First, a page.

Example 8. Receiving Server Sends Verification Request to Authoritative Server (Step 2)

<db:verify
    from='montague.example'
    id='D60000229F'
    to='capulet.example'>
  b4835385f37fe2895af6c196b59097b16862406db80559900d96bf6fa7d23df3
</db:verify>
      

Example 9. Receiving Server is Informed by Authoritative Server that Key is Valid (Step 3)

<db:verify
  from='capulet.example'
  id='D60000229F'
  to='montague.example'
  type='valid'/>
      

Example 10. Initiating Server Receives Valid Verification Result from Receiving Server (Step 4)

<db:result
  from='montague.example'
  to='capulet.example'
  type='valid'/>
      

2.4 Dialback without dialback flow

If during the initial connection, home.montague.example is able to determine that the certificate presented is trustworthy, and authenticates orchard.capulet.example as authorized to offer the XMPP service for capulet.example, then the flow can be shortcutted heavily, allowing the entire Authoritative Server process to be elided.

This is particularly useful in cases where the dialback exchange is a subsequent exchange used in piggybacking, as it remains the only solution for piggybacking with strong authentication.

orchard.capulet.     home.montague.
example              example 
(as Initiating)      (as Receiving
   Server)              Server)
----------------     -------------
    |                    |
    |  [if necessary,    |
    |   perform DNS      |
    |   lookup on        |
    |   Target Domain,   |
    |   open TCP         |
    |   connection,      |
    |   and establish    |
    |   stream]          |
    | -----------------> |
    |  (ID D60000229F)   |
    |                    |
    |      send          |
    |  dialback key      |
    | -----(STEP 1)----> |
    |                    |
    |                    |  [observe certificate
    |                    |   trustworthy and
    |                    |   correct for capulet.example
    |                    |   as per RFC 6125]
    |                    |
    |      report        |
    |  dialback result   |
    | <-----(STEP 4)---- |
  

2.5 XMPP Exchanges in Dialback without dialback

This traditional pattern involves the following protocol exchanges when dialback over TLS is used:

Example 11. Initiating Server Opens Stream

<stream:stream 
        xmlns:stream='http://etherx.jabber.org/streams' 
        xmlns='jabber:server' 
        from='capulet.example' 
        to='montague.example' 
        version='1.0'>
      

Example 12. Receiving Server Responds with a stream header and advertises TLS feature

<stream:stream 
        xmlns:stream='http://etherx.jabber.org/streams' 
        xmlns='jabber:server' 
        id='D60000229F' 
        from='montague.example' 
        to='capulet.example'
        version='1.0'>
<stream:features>
  <starttls xmlns='urn:ietf:params:xml:ns:xmpp-tls'>
    <required/>
  </starttls>
</stream:features>
      

Example 13. Initiating Server Sends STARTTLS command

<starttls xmlns='urn:ietf:params:xml:ns:xmpp-tls'/>
      

Example 14. Receiving Server informs Initiating Server to proceed

<proceed xmlns='urn:ietf:params:xml:ns:xmpp-tls'/>
      

Example 15. Initiating Server Opens Stream

<stream:stream 
        xmlns:stream='http://etherx.jabber.org/streams' 
        xmlns='jabber:server' 
        from='capulet.example' 
        to='montague.example' 
        version='1.0'>
      

Example 16. Receiving Server Responds with a stream header

<stream:stream 
        xmlns:stream='http://etherx.jabber.org/streams'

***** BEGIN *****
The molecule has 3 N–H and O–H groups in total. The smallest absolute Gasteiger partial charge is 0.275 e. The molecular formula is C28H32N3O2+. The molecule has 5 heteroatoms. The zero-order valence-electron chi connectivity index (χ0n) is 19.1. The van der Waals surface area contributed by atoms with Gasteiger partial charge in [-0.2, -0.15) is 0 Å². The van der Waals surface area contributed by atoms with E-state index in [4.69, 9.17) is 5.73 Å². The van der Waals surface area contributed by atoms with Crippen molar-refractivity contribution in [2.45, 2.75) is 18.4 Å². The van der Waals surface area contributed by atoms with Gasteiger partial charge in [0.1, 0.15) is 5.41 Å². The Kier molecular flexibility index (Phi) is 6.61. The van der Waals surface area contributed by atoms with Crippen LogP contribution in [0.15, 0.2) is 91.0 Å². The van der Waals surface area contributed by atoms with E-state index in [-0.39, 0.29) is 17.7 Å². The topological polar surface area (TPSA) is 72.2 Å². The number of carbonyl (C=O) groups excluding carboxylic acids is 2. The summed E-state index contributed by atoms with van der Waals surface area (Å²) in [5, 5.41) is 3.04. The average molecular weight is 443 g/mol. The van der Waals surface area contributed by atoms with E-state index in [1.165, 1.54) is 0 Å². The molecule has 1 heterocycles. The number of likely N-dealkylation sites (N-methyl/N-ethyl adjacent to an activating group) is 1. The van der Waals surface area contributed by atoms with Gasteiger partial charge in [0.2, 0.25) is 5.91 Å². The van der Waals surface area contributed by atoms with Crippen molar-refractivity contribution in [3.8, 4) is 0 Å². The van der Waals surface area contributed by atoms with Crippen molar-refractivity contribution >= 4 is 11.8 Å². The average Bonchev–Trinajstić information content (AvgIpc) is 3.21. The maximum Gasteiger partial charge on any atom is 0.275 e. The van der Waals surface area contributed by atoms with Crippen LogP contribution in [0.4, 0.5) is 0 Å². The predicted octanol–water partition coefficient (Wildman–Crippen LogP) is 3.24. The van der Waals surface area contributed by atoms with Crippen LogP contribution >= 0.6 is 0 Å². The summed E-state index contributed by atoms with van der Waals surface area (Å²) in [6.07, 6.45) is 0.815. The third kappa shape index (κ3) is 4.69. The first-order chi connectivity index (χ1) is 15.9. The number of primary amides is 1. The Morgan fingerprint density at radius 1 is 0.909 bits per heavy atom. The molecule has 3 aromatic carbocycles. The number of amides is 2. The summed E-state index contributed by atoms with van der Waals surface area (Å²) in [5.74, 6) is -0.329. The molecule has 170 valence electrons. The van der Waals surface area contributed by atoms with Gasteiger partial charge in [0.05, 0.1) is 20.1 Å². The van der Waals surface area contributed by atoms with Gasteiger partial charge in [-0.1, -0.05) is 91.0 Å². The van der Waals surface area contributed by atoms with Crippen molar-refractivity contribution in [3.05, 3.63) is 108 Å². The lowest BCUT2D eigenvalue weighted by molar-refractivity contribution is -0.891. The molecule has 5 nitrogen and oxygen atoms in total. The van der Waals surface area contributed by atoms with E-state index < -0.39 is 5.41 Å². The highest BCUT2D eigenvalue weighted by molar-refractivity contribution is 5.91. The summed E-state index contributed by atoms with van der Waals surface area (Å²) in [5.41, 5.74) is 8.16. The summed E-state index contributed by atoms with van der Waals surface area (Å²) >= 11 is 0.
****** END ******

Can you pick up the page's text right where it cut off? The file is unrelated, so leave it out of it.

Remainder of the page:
xmlns='jabber:server' 
        id='D60000229F' 
        from='montague.example' 
        to='capulet.example'
        version='1.0'>
<stream:features>
  <mechanisms xmlns='urn:ietf:params:xml:ns:xmpp-sasl'>
    <mechanism name='EXTERNAL'/>
  </mechanisms>
</stream:features>
      

Note that having authenticated the certificate and found it authorized for capulet.example, montague.example has offered EXTERNAL above. It's not clear why capulet.example does not avail itself of the offer below; however it should be noted that EXTERNAL would not be available with piggybacking for example.

Example 17. Initiating Server Sends Dialback Key (Step 1)

<db:result
    from='capulet.example'
    to='montague.example'>
  b4835385f37fe2895af6c196b59097b16862406db80559900d96bf6fa7d23df3
</db:result>
      

Critically, it is at this point that home.montague.example both authenticates and checks authorization on the certificate, or at least ensure that the certificate presented at this stage matches that presented at the initial handshake.

Example 18. Initiating Server Receives Valid Verification Result from Receiving Server (Step 4)

<db:result
  from='montague.example'
  to='capulet.example'
  type='valid'/>
  from='montague.example'
  to='capulet.example'
  type='valid'/>
      

3. Security Considerations

With respect to XEP-0220's security considerations, the adaptations in this document add at minimum channel encryption and integrity, which forces an attacker into making an active attack, rather than passive eavesdropping. This raises the cost of an attack significantly. However, unless the certificates are authenticated, there is still a man-in-the-middle attack possible, and the reliance on unauthenticated DNS remains problematic.

3.1 Same Certificate shortcut

Use of the "Same Certificate" shortcut described in XXXX is not thought to materially alter the security profile beyond that described above. In particular, it does not alter the level of trust an implementation may put in authentication.

3.2 Dialback without dialback shortcut

Use of the "Dialback without dialback" shortcut described in XXXX raises the level of authentication to that of the TLS/SASL-EXTERNAL process described in RFC 6120, and is thought to be indistinguishable from a security standpoint. As such, the security considerations relating to this in RFC 6120 et al apply.

3.3 DNSSEC